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Jamaica via a Sea of Voices

Jamaica via a Sea of Voices

Posted by Shanelle Weir on September 22, 2014

How to describe Marlon James’s monumental new novel “A Brief History of Seven Killings”?

It’s like a Tarantino remake of “The Harder They Come” but with a soundtrack by Bob Marley and a script by Oliver Stone and William Faulkner, with maybe a little creative boost from some primo ganja. It’s epic in every sense of that word: sweeping, mythic, over-the-top, colossal and dizzyingly complex. It’s also raw, dense, violent, scalding, darkly comic, exhilarating and exhausting — a testament to Mr. James’s vaulting ambition and prodigious talent.

“Brief History” uses the story of the 1976 assassination attempt on Marley as a kind of trampoline, bouncing off that terrible event into a multilayered, choral inquiry into Jamaican politics and poverty, into race and class, and into the volatile relationship between the United States and the Caribbean. Spanning several decades, the novel attempts to trace connections between the gang wars in the Kingston ghettos, C.I.A. efforts to destabilize a left-wing Jamaican government in the 1970s and even the crack epidemic in America in the 1980s.

How did such dynamics come to intersect around Marley? His fierce, poetic songs had given voice to the lost and disenfranchised in Kingston and around the world. But if the “ghetto sufferers” embraced him as a kind of saint articulating their dreams of liberation, some conservatives in Jamaica (and beyond) saw him as a rabble-rousing Rasta revolutionary, while politicians sought to exploit his fame for their own ends.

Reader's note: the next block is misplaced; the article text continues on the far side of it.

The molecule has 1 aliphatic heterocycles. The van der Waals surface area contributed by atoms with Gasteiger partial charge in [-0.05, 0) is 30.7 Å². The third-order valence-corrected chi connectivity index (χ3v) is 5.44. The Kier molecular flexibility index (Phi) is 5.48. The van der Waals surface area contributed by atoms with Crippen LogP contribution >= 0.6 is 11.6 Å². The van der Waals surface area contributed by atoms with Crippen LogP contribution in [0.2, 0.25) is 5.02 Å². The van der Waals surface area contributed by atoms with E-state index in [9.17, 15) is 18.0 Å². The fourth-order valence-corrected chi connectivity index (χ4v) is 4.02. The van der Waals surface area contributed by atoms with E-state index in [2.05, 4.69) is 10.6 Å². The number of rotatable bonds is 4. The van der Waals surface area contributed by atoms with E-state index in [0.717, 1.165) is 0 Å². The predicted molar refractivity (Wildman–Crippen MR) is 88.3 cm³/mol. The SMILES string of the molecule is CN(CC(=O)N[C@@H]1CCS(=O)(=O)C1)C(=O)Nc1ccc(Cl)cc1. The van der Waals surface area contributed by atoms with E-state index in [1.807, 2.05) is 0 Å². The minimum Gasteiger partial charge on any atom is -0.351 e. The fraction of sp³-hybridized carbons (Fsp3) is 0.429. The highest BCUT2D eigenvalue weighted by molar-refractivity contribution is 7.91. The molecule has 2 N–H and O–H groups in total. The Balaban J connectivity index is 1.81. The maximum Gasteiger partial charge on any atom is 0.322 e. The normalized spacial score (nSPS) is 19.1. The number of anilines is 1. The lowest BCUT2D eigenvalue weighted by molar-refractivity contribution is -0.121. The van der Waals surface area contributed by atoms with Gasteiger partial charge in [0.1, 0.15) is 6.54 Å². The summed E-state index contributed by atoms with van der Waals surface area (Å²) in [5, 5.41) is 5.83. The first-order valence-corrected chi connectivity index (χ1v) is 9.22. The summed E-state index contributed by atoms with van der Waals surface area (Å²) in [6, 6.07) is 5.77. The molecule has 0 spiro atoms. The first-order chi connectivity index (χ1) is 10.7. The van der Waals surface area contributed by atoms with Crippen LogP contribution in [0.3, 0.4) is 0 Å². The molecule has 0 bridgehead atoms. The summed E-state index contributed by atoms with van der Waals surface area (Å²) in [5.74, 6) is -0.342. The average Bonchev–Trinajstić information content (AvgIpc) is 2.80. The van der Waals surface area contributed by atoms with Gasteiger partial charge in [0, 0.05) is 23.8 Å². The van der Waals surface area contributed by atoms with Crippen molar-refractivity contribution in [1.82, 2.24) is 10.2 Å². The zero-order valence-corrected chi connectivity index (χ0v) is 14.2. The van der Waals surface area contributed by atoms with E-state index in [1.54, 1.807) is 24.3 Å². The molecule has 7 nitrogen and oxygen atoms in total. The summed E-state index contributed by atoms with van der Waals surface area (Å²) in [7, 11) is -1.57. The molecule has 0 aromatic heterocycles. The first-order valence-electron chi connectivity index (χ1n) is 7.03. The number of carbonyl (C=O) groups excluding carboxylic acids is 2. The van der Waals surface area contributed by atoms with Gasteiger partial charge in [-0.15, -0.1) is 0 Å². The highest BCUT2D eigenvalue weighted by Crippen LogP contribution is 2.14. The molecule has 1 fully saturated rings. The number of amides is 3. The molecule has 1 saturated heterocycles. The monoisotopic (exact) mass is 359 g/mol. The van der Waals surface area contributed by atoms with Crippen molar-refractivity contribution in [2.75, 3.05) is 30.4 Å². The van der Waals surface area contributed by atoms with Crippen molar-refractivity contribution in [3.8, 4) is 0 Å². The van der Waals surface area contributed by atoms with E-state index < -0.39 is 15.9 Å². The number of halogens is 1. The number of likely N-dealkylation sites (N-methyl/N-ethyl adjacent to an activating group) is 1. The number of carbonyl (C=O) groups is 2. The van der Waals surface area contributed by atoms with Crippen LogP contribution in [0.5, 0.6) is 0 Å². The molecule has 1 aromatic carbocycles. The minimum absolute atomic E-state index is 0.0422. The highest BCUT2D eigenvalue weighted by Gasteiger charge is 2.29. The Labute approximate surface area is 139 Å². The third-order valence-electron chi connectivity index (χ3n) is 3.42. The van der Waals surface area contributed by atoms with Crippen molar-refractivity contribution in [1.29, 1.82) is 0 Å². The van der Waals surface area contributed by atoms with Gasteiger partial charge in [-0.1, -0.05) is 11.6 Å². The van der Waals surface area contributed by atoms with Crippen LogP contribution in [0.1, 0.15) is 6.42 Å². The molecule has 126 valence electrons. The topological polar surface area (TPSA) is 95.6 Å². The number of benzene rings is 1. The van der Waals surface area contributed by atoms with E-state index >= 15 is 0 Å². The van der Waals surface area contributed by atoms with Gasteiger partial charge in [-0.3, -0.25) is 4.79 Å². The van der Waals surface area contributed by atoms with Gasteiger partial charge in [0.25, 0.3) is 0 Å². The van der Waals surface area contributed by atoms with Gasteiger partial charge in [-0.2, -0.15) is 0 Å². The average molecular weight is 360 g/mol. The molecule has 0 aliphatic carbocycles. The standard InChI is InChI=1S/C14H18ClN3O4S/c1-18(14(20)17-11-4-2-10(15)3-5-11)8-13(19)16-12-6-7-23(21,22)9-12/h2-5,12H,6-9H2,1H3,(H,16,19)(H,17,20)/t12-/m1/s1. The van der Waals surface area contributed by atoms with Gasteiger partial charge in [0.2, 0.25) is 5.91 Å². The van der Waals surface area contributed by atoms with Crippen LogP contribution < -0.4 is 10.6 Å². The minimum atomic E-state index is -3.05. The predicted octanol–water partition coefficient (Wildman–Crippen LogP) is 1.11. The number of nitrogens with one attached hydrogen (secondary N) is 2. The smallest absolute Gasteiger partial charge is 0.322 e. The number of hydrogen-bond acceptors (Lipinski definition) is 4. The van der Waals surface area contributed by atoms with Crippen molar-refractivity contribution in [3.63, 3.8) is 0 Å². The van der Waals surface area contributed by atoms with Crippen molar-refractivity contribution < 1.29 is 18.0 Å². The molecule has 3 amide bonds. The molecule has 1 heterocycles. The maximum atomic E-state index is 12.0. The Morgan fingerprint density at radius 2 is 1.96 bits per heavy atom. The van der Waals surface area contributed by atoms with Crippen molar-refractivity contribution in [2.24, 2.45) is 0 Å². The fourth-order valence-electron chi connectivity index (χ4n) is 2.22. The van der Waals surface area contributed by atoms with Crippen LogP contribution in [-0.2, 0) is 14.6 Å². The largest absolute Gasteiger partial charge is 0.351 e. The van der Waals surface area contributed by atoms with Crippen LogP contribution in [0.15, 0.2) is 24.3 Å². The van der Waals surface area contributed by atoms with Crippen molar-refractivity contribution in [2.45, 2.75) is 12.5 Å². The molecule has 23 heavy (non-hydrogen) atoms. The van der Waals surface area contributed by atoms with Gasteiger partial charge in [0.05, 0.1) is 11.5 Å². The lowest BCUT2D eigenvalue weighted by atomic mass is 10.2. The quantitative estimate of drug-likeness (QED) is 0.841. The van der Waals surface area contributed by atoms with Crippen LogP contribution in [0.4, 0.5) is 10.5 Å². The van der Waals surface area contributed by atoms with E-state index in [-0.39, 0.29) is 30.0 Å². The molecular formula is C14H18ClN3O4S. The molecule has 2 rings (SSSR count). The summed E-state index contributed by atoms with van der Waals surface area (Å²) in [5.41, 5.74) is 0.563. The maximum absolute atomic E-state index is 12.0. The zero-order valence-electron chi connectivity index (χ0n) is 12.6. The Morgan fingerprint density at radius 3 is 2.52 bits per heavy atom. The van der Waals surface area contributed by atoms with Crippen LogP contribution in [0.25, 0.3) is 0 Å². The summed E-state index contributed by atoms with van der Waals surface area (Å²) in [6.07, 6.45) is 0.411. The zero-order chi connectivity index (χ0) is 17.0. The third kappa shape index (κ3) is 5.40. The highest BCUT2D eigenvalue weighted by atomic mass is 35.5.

As Marley’s biographer Timothy White wrote, the country’s rival political parties — the right-wing Jamaican Labor Party (J.L.P.), thought by many to have ties to the C.I.A., and the left-wing People’s National Party (P.N.P.), which had friendly relations with Castro’s Cuba — both employed armed goon squads to look after their interests. And as tensions mounted in the run-up to a general election in 1976, Marley found himself caught dangerously in the middle.

“Brief History” draws heavily upon White’s “Catch a Fire” and a 1991 article that he wrote for Spin magazine. But Mr. James, who was born in Kingston in 1970, is really interested in using both the facts and the speculation surrounding the murder attempt on Marley as a portal into Jamaican culture and politics. Marley (who is referred to here almost always as “the Singer”) becomes an almost peripheral figure in this novel, as the story focuses in on fictional versions of “the people around him, the ones who come and go.”

Narrated by an assortment of characters (many speaking in Jamaican patois), “Brief History” features a cast so populous that readers may initially find themselves consulting the list of dramatis personae at the book’s beginning just to sort out who is who. The characters include politicians, gang enforcers, C.I.A. operatives, Cuban Bay of Pigs alumni, corrupt police officers, various fixers, drug traffickers, musical hangers-on and a Rolling Stone journalist named Alex Pierce who seems at least partly based on White, and whose efforts to piece together the story behind the attempted assassination form the spine of this cacophonous book.

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